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Trig Identities

  1. Nov 8, 2004 #1
    Simplify in terms of cosine and sine only.

    [tex]tan^2x - {csc^2x\over cot^2x}[/tex]

    From here, I assume you can flip the fraction and make it

    [tex]{tan^2x\over sin^2x}[/tex]

    next, i reduce it to:

    [tex] (sec^2x-1) - ({sec^2x -1\over 1 - cos^2x})[/tex]

    and anyway..im lost; i dont know where to stop and how simplified this can go..

    beginner here..please help

  2. jcsd
  3. Nov 8, 2004 #2
  4. Nov 8, 2004 #3
    that page didn't seem to load for me.

    Also, haha, i thought this was beginner stuff..

    youre right on the grade level, but we jumped right into this, so i figured it was the first level of trig
  5. Nov 8, 2004 #4
  6. Nov 8, 2004 #5
    first of all

    Dont EXPAND using the 1+ crap if you can solve by just making it into a fraction

    first of all what is tan in fraction form, a ratio of what two trig functions

    secondly what are csc and cot in fraction form

    simplify from there
  7. Nov 8, 2004 #6
    In Canada, we have only done the very basics of trig identities.

    KEep in mind I'm not talking about trigonemtric ratios and such.

    I am in discrete math and physics in gr12 right now, and i still have found little use for trig identities. :S
  8. Nov 8, 2004 #7
    I guess it really depends on where you are. I'm in Canada and I did this in grade 10.
  9. Nov 8, 2004 #8
    trig identities will come in use when you reach university and learn integration (the opposite of differentiation) and then you'll need to use trig substitution which needs you to know how to solve trig identities.

    Remember eventually something you learnt will come into use
  10. Nov 8, 2004 #9
    ok [tex]tanx={sinx\over cosx}[/tex]

    and [tex]cscx={1\over sinx}, cot={1\over tanx}[/tex]

    so then im seeing..

    [tex]{sin^2x\over cos^2x} - {tan^2x\over sin^2x}[/tex]

    since it has to be in terms of cos and sin only, will

    [tex]{sin^2x\over cos^2x} - {sin^2x\over cos^2xsin^2x}[/tex] work?
  11. Nov 8, 2004 #10
    you didnt do the second part properly

    [tex] \frac{csc^2 x}{cot^2 x} = \frac{\frac{1}{sin^2 x}}{\frac{cos^2 x}{sin^2 x}} [/tex]

    now solve using the fact that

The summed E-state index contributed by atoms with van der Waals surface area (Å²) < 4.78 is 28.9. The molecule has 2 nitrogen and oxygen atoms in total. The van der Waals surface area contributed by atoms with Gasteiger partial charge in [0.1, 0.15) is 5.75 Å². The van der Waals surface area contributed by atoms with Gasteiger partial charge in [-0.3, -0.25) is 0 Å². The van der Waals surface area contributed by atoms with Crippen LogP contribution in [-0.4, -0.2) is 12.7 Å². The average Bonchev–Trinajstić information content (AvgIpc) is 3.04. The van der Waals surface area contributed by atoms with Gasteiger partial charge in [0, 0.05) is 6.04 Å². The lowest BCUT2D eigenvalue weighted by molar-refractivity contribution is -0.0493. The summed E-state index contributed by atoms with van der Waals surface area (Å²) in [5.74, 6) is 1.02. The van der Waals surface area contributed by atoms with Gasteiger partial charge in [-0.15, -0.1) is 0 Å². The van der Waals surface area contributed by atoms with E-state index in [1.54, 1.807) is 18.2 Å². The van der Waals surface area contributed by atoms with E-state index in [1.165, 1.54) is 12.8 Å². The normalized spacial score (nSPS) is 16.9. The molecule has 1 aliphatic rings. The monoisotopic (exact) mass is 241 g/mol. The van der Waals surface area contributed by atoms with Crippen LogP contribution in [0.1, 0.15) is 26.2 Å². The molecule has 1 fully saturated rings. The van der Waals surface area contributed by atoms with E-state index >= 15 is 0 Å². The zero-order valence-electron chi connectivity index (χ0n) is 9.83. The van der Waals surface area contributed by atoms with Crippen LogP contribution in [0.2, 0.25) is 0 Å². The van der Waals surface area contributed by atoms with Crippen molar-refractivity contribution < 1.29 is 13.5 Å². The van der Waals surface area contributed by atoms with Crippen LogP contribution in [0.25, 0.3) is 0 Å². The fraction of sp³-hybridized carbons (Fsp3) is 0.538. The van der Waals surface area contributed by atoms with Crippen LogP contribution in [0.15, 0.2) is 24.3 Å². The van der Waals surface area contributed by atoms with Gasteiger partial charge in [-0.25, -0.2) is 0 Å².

[tex] \frac{\frac{a}{b}}{\frac{c}{d}} = \frac{ad}{bc} [/tex]

    further there is one more identity youll have to use after you simplify these expressions!
    Last edited: Nov 8, 2004
  12. Nov 8, 2004 #11


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    You can still simplify it... a lot!

    Try plugging in various values for x into your starting expression.

    (Try expressing it in terms of sine alone or cosine alone. You may be amused to see the result.)
    Last edited: Nov 8, 2004
  13. Nov 8, 2004 #12
    isnt that what i did??
  14. Nov 8, 2004 #13
    this is what you did

    [tex]{sin^2x\over cos^2x} - {sin^2x\over cos^2xsin^2x}[/tex]

    now what can be cancelled out?

    what other identity canbe used after the cancellation?
    Last edited: Nov 8, 2004
  15. Nov 8, 2004 #14

    [tex]{sin^2x\over cos^2x} - {sin^2x\over cos^2xsin^2x}[/tex]
    is what i got for the entire solution

    the part you are telling me to do is the segment i have in the equation above, or [tex]{sin^2x\over cos^2xsin^2x}[/tex]
  16. Nov 8, 2004 #15
    read my post above your latest
  17. Nov 8, 2004 #16
    ok i was just checkin...

    yes [tex]sin^2x[/tex] cancels out..

    so u have

    [tex]{sin^2x -1\over cos^2x}[/tex]

    [tex]sin^2x -1 = -cos^2x[/tex]

    so [tex]{-cos^2x\over cos^2x}=-1[/tex]

  18. Nov 8, 2004 #17
    awesome now you got it
    remember dont use the 1+ identities first, try and make the ratios first and then see what happens

    but in some cases the opposite may work better

    stick with one approach if one takes longer then abandon it for then and return (if on test)
  19. Nov 8, 2004 #18
    ok thanks a lot!

    i have another question if u could just lead me in the right way..

    The problem is to use a grapher to see if it is an identity; if not, make a counter example.

    [tex]sin^4xcos^2x = cos^2x + sin^4x - cos^6x[/tex]

    when i graphed them, i found there was not an identity, or the same function..

    im not exactly sure how i make a counter example; can u lead me in the right way or start me off?
  20. Nov 8, 2004 #19
    i'm not sure what the counter example is supposed to mean? are you supposed to make an identity out of the function sin^4 x cos^2 x? if so you could do that several ways. just substitute the cos^2 or sin^2 as appropriate to express the product as a sum.

    if not i've got no clue on what a 'counter example' is. maybe doing the same for the right side, but i think that would really suck eggs.
  21. Nov 9, 2004 #20
    oh someone on S.O.S. Mathematics Forum told me that a counter example is when you just plug in a value for x and prove that the sides are not equal..just in case u wanted to know

    thanks for the help
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